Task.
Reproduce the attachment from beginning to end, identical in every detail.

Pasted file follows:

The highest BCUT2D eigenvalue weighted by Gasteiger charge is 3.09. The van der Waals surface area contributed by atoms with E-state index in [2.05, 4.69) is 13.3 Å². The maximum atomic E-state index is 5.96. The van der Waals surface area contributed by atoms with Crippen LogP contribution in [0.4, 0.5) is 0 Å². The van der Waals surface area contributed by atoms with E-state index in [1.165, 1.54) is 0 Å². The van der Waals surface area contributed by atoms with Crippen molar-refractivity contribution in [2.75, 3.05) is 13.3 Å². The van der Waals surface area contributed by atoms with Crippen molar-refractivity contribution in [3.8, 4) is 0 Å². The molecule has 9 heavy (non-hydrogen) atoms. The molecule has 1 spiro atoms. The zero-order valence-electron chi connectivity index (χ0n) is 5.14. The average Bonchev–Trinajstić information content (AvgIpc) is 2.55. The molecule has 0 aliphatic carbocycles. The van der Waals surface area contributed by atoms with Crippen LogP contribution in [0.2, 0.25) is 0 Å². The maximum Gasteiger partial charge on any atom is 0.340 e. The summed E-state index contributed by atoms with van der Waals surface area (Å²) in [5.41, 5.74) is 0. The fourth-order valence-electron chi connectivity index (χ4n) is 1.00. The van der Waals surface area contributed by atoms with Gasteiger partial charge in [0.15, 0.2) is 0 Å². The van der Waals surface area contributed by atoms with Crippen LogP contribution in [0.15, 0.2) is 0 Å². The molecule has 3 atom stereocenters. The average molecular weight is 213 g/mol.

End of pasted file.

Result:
The highest BCUT2D eigenvalue weighted by Gasteiger charge is 3.09. The van der Waals surface area contributed by atoms with E-state index in [2.05, 4.69) is 13.3 Å². The maximum atomic E-state index is 5.96. The van der Waals surface area contributed by atoms with Crippen LogP contribution in [0.4, 0.5) is 0 Å². The van der Waals surface area contributed by atoms with E-state index in [1.165, 1.54) is 0 Å². The van der Waals surface area contributed by atoms with Crippen molar-refractivity contribution in [2.75, 3.05) is 13.3 Å². The van der Waals surface area contributed by atoms with Crippen molar-refractivity contribution in [3.8, 4) is 0 Å². The molecule has 9 heavy (non-hydrogen) atoms. The molecule has 1 spiro atoms. The zero-order valence-electron chi connectivity index (χ0n) is 5.14. The average Bonchev–Trinajstić information content (AvgIpc) is 2.55. The molecule has 0 aliphatic carbocycles. The van der Waals surface area contributed by atoms with Crippen LogP contribution in [0.2, 0.25) is 0 Å². The maximum Gasteiger partial charge on any atom is 0.340 e. The summed E-state index contributed by atoms with van der Waals surface area (Å²) in [5.41, 5.74) is 0. The fourth-order valence-electron chi connectivity index (χ4n) is 1.00. The van der Waals surface area contributed by atoms with Gasteiger partial charge in [0.15, 0.2) is 0 Å². The van der Waals surface area contributed by atoms with Crippen LogP contribution in [0.15, 0.2) is 0 Å². The molecule has 3 atom stereocenters. The average molecular weight is 213 g/mol.